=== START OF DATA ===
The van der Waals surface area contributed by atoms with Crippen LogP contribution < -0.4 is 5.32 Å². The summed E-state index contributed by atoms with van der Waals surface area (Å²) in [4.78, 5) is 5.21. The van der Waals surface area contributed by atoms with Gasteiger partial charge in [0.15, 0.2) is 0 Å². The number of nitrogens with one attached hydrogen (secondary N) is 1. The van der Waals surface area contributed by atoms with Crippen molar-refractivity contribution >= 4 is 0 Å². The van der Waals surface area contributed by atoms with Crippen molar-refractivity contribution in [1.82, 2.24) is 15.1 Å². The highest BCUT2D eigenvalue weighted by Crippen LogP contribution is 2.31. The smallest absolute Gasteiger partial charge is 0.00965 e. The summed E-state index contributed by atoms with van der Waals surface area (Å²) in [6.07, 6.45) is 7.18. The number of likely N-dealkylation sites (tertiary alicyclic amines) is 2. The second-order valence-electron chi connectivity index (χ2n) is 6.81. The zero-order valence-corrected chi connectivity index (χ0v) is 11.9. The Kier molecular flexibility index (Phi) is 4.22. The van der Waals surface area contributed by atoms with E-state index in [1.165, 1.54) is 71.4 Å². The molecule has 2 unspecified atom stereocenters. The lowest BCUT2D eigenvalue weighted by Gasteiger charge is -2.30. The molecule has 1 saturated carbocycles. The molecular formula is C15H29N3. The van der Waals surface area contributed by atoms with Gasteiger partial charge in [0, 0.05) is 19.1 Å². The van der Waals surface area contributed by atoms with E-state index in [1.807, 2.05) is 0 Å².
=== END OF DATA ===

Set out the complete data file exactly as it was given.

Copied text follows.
The van der Waals surface area contributed by atoms with Crippen LogP contribution < -0.4 is 5.32 Å². The summed E-state index contributed by atoms with van der Waals surface area (Å²) in [4.78, 5) is 5.21. The van der Waals surface area contributed by atoms with Gasteiger partial charge in [0.15, 0.2) is 0 Å². The number of nitrogens with one attached hydrogen (secondary N) is 1. The van der Waals surface area contributed by atoms with Crippen molar-refractivity contribution >= 4 is 0 Å². The van der Waals surface area contributed by atoms with Crippen molar-refractivity contribution in [1.82, 2.24) is 15.1 Å². The highest BCUT2D eigenvalue weighted by Crippen LogP contribution is 2.31. The smallest absolute Gasteiger partial charge is 0.00965 e. The summed E-state index contributed by atoms with van der Waals surface area (Å²) in [6.07, 6.45) is 7.18. The number of likely N-dealkylation sites (tertiary alicyclic amines) is 2. The second-order valence-electron chi connectivity index (χ2n) is 6.81. The zero-order valence-corrected chi connectivity index (χ0v) is 11.9. The Kier molecular flexibility index (Phi) is 4.22. The van der Waals surface area contributed by atoms with E-state index in [1.165, 1.54) is 71.4 Å². The molecule has 2 unspecified atom stereocenters. The lowest BCUT2D eigenvalue weighted by Gasteiger charge is -2.30. The molecule has 1 saturated carbocycles. The molecular formula is C15H29N3. The van der Waals surface area contributed by atoms with Gasteiger partial charge in [0, 0.05) is 19.1 Å². The van der Waals surface area contributed by atoms with E-state index in [1.807, 2.05) is 0 Å².